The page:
In Search of the Simantron

Art Jarvinen
Photo by Roman Cho

As we approach Easter, I am listening again to one of my favorite CDs, a recording of an Eastern Orthodox Easter celebration. It opens with the wonderful sound of the simantron. I have been researching this ancient instrument for some time. My interest in it had an odd point of departure—vampire movies. All my life I have enjoyed the vampire genre as entertainment and for a while was reading up on the folklore that is the basis for so many books, short stories, and movies. I eventually came across a film called Vincent Price’s Dracula, which purports to deal with much of the historical and mythological data. Well, I’m not suggesting you go too far out of your way to see this movie, but there is one sequence in it that sort of changed my life and led me into the research that I will share with you here.

In discussing the traditional vampire hunter’s bag of tricks, Price demonstrates a really tiny replica of something called a tuaka. Then some brief but quite beautiful documentary footage of Romanian priests using the real thing is shown. Our illustrious host explains that the tuaka is used to frighten any vampires that might be lurking nearby and to keep them at bay. In fact, the Eastern Orthodox priests are announcing the hours of prayer.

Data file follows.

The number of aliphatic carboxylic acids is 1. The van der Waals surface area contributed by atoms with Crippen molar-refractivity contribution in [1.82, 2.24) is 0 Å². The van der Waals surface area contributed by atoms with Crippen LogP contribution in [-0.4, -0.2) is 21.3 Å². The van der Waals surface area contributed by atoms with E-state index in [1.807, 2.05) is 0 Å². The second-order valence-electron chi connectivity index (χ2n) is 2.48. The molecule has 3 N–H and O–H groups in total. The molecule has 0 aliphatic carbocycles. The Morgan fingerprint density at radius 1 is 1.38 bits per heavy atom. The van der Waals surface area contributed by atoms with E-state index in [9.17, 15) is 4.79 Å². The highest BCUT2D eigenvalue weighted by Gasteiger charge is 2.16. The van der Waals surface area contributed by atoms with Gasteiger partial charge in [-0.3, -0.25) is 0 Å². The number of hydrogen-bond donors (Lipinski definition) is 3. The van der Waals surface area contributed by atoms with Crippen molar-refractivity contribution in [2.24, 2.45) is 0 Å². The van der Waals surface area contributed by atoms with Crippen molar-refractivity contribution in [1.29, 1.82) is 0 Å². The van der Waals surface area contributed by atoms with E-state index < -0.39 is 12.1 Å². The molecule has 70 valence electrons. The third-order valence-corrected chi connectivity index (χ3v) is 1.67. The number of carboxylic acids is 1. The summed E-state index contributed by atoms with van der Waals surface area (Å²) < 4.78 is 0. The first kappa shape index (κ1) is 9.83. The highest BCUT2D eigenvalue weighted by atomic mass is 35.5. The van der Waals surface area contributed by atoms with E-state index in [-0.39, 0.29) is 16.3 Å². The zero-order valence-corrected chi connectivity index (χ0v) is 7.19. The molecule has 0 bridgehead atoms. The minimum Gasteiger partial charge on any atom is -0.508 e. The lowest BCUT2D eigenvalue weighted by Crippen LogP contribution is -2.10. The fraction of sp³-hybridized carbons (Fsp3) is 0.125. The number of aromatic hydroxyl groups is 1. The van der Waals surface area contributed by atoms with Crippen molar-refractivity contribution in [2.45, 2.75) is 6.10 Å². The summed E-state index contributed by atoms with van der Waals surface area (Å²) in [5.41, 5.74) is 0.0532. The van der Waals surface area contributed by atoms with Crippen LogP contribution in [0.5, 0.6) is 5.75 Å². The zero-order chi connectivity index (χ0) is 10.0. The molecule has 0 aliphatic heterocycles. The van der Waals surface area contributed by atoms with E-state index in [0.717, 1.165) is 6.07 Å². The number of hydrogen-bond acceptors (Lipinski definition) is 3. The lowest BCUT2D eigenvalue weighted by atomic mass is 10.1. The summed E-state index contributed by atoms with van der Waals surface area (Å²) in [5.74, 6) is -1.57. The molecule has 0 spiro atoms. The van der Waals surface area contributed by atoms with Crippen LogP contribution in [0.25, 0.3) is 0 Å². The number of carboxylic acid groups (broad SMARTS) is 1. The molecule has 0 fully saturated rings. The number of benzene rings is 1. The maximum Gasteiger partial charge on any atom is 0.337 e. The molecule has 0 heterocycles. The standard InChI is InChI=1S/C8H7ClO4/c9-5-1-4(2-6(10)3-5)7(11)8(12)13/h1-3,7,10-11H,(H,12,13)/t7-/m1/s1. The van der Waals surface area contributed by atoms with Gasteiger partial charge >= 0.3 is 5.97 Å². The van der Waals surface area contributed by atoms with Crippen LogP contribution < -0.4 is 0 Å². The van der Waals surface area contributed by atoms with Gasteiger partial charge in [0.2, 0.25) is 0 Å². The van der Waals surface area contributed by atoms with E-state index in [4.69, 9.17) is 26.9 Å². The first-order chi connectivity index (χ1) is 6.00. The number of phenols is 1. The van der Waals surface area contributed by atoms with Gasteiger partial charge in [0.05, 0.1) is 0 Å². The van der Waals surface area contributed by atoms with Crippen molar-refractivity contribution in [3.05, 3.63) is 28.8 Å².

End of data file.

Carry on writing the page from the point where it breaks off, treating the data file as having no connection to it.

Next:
So, what is a tuaka, and how does it work? It is simple indeed—a wooden board, hit with a hammer. Typical examples are five to six feet long, symmetrical in shape and design. A notch is cut away from both edges at the center, for balancing it in the left hand while striking with the right. Most are fairly narrow, but some of the Bulgarian ones are quite wide. Fairly simple design elements are often employed, such as cutting a V shape into each end or, more often, carving each end to a near circle. The Bulgarians seem to like drilling lots of holes in theirs to improve resonance. (It doesn’t, but we don’t need to go there now.)

A simantron of traditional design, photo by the author

Simantron seems to be the most common name for this percussive implement that has primarily ecclesiastical, but also secular, applications. I have also found it referred to as tuaka (touka), simander, simandrum, talantron (or talanton), and klepalo. One Bulgarian researcher refers to it (in English translation) only as a “clapper.” And apparently in some monasteries it is actually named Adam (more on that later).